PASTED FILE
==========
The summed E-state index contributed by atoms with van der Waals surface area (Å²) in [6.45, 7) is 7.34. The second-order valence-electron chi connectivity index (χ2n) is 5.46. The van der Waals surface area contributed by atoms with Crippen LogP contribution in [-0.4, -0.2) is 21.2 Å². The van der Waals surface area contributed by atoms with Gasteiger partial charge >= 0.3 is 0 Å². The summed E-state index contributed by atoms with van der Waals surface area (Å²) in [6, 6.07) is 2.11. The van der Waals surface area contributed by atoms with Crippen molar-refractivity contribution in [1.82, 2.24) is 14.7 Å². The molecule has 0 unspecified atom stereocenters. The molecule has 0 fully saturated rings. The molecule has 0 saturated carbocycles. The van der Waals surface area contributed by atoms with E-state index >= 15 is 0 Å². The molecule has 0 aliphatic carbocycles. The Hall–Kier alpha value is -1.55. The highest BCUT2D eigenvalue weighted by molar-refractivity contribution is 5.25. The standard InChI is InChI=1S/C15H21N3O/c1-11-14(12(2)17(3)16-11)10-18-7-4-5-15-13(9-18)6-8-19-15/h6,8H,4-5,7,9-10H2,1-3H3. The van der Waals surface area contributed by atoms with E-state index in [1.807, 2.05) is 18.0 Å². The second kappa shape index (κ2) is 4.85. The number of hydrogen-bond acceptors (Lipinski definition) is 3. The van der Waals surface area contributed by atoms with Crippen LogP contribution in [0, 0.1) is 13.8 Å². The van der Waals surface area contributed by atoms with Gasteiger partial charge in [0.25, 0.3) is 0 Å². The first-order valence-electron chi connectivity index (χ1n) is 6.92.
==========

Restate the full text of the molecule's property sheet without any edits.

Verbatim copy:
The summed E-state index contributed by atoms with van der Waals surface area (Å²) in [6.45, 7) is 7.34. The second-order valence-electron chi connectivity index (χ2n) is 5.46. The van der Waals surface area contributed by atoms with Crippen LogP contribution in [-0.4, -0.2) is 21.2 Å². The van der Waals surface area contributed by atoms with Gasteiger partial charge >= 0.3 is 0 Å². The summed E-state index contributed by atoms with van der Waals surface area (Å²) in [6, 6.07) is 2.11. The van der Waals surface area contributed by atoms with Crippen molar-refractivity contribution in [1.82, 2.24) is 14.7 Å². The molecule has 0 unspecified atom stereocenters. The molecule has 0 fully saturated rings. The molecule has 0 saturated carbocycles. The van der Waals surface area contributed by atoms with E-state index >= 15 is 0 Å². The molecule has 0 aliphatic carbocycles. The Hall–Kier alpha value is -1.55. The highest BCUT2D eigenvalue weighted by molar-refractivity contribution is 5.25. The standard InChI is InChI=1S/C15H21N3O/c1-11-14(12(2)17(3)16-11)10-18-7-4-5-15-13(9-18)6-8-19-15/h6,8H,4-5,7,9-10H2,1-3H3. The van der Waals surface area contributed by atoms with E-state index in [1.807, 2.05) is 18.0 Å². The second kappa shape index (κ2) is 4.85. The number of hydrogen-bond acceptors (Lipinski definition) is 3. The van der Waals surface area contributed by atoms with Crippen LogP contribution in [0, 0.1) is 13.8 Å². The van der Waals surface area contributed by atoms with Gasteiger partial charge in [0.25, 0.3) is 0 Å². The first-order valence-electron chi connectivity index (χ1n) is 6.92.